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In People of Paradox: A History of Mormon Culture, Terryl L. Givens presents an exploration of Mormon cultural identity from its beginnings to the present. Givens identifies three dimensions of culture as a focus for his study, “a general habit of mind, the intellectual development of a society, and its general body of arts” (Givens, xiii). Tension is a major theme for Givens and he identifies four “especially rich and fertile tensions, or thematic pairings” prevalent in Mormon thought for examination: authoritarianism and individualism, intellectual certitude and intellectual insatiability, banal and holy, exile and integration (Givens, xiv). Givens’s analysis of the development of Mormon culture illustrates both the cohesion of Mormon development with the general spirit of religious experimentation that pervaded the era and the region and the numerous ways Mormon thought was antithetical to mainstream American values.
The thematic pairing of authoritarianism and individualism, best illustrates the tense position of Mormonism in mainstream American culture in the early years of its development. While Mormonism conformed to the established evangelical emphasis on individual experience, its hyper-radical religious doctrines and powerfully entrenched Church hierarchy marked it as oppositional to traditional Christian doctrine and American political values. Throughout the early nineteenth century, “a growing tide of hostility to anything that denigrated the independent self” gained momentum in America, in both the political and religious arenas (Givens, 6). Competition was extremely important in the American religious marketplace and Givens notes, “theologies that constrained human will, like those that limited human potential, could hardly hope to compete with the doctrines of limitlessness and a fully liberated human agency” (Givens, 6-7). Mormonism stretched the bounds of limitlessness and human agency beyond any previous theology by asserting man was coeternal with God and free like God, one of Mormonism most controversial doctrines, the other two being baptism of the dead and polygyny. On the surface, at least, Mormonism was equipped to compete with other evangelical sects. However, culturally, Mormonism fostered very different ideas of human freedom. Given the religious and cultural climate it was developed in, one might expect to find in Mormonism hostility to dogma, hierarchy, and church authority. Therefore, “it is all the more ironic that the church Joseph founded is one of the most centralized, hierarchical, authoritarian churches in America to come out of the era famous for the ‘democratization of religion” (Givens, 8). The success of Mormonism supports the argument that the borderlands supported a particularly radical brand of evangelicalism, but also suggests the existence of a subculture within North American evangelical culture that did not subscribe to ideals of individualism and deserves more attention from historians. A better understanding of the ways Mormonism fit the radical religious experimentation mold and completely shattered the same mold could aid historians understanding of popular religious belief on both sides of the border.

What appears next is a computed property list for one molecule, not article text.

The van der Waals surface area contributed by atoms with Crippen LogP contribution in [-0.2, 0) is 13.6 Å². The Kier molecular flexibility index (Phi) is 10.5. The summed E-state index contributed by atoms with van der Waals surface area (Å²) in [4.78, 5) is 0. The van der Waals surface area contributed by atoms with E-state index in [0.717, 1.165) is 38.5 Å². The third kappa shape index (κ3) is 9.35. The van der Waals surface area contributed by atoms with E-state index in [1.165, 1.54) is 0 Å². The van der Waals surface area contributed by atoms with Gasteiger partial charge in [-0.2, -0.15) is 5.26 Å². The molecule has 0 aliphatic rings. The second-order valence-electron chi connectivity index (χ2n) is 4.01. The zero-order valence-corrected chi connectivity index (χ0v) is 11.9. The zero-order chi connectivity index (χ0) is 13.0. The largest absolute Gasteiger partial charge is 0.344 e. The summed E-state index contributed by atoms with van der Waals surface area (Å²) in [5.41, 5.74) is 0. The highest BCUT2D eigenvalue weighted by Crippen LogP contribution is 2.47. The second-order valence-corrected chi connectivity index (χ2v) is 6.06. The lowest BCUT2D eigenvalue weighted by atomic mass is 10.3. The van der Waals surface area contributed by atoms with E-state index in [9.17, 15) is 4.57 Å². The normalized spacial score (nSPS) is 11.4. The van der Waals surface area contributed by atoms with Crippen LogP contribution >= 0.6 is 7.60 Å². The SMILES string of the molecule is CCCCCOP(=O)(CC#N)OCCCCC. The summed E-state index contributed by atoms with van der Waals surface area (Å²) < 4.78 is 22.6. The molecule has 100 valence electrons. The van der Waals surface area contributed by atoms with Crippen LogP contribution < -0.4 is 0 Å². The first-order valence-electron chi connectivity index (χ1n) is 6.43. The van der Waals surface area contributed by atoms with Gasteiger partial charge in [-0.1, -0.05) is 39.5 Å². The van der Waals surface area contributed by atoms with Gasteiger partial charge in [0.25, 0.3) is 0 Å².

Rachel A. Snell
More information of the text available here.
Rachel A. Snell, “Book Review: People of Paradox,” Khronikos: the University of Maine graduate history student blog (blog), October 25, 2012, https://khronikosum.wordpress.com/2012/10/25/book-review-people-of-paradox/.